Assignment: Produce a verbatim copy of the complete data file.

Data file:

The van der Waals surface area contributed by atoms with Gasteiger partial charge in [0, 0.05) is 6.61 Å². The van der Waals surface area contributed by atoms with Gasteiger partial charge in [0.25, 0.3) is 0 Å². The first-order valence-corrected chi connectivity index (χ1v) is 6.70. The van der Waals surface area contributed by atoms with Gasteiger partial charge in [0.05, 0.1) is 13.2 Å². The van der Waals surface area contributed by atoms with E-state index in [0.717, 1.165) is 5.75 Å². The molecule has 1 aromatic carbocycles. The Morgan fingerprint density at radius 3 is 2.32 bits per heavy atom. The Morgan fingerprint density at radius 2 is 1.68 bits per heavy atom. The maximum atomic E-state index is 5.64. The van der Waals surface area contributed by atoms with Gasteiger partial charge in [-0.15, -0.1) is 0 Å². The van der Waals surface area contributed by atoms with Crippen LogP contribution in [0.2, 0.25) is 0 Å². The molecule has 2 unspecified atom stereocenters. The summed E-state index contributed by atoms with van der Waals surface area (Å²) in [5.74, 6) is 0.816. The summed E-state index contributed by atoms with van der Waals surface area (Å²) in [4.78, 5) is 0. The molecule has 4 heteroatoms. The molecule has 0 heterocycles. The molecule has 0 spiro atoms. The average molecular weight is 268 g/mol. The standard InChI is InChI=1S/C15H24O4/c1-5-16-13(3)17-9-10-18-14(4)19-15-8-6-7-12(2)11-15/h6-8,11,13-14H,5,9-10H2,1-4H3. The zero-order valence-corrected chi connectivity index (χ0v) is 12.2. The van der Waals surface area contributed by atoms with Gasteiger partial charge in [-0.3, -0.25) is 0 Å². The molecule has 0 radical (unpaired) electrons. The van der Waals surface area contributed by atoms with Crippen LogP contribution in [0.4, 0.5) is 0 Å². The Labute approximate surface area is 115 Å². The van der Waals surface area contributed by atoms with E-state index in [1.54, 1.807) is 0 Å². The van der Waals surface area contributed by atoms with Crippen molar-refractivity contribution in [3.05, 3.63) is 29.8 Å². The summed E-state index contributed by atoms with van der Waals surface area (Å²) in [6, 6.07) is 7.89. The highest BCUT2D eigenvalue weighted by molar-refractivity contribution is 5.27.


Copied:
The van der Waals surface area contributed by atoms with Gasteiger partial charge in [0, 0.05) is 6.61 Å². The van der Waals surface area contributed by atoms with Gasteiger partial charge in [0.25, 0.3) is 0 Å². The first-order valence-corrected chi connectivity index (χ1v) is 6.70. The van der Waals surface area contributed by atoms with Gasteiger partial charge in [0.05, 0.1) is 13.2 Å². The van der Waals surface area contributed by atoms with E-state index in [0.717, 1.165) is 5.75 Å². The molecule has 1 aromatic carbocycles. The Morgan fingerprint density at radius 3 is 2.32 bits per heavy atom. The Morgan fingerprint density at radius 2 is 1.68 bits per heavy atom. The maximum atomic E-state index is 5.64. The van der Waals surface area contributed by atoms with Gasteiger partial charge in [-0.15, -0.1) is 0 Å². The van der Waals surface area contributed by atoms with Crippen LogP contribution in [0.2, 0.25) is 0 Å². The molecule has 2 unspecified atom stereocenters. The summed E-state index contributed by atoms with van der Waals surface area (Å²) in [5.74, 6) is 0.816. The summed E-state index contributed by atoms with van der Waals surface area (Å²) in [4.78, 5) is 0. The molecule has 4 heteroatoms. The molecule has 0 heterocycles. The molecule has 0 spiro atoms. The average molecular weight is 268 g/mol. The standard InChI is InChI=1S/C15H24O4/c1-5-16-13(3)17-9-10-18-14(4)19-15-8-6-7-12(2)11-15/h6-8,11,13-14H,5,9-10H2,1-4H3. The zero-order valence-corrected chi connectivity index (χ0v) is 12.2. The van der Waals surface area contributed by atoms with Gasteiger partial charge in [-0.3, -0.25) is 0 Å². The molecule has 0 radical (unpaired) electrons. The van der Waals surface area contributed by atoms with Crippen LogP contribution in [0.4, 0.5) is 0 Å². The Labute approximate surface area is 115 Å². The van der Waals surface area contributed by atoms with E-state index in [1.54, 1.807) is 0 Å². The van der Waals surface area contributed by atoms with Crippen molar-refractivity contribution in [3.05, 3.63) is 29.8 Å². The summed E-state index contributed by atoms with van der Waals surface area (Å²) in [6, 6.07) is 7.89. The highest BCUT2D eigenvalue weighted by molar-refractivity contribution is 5.27.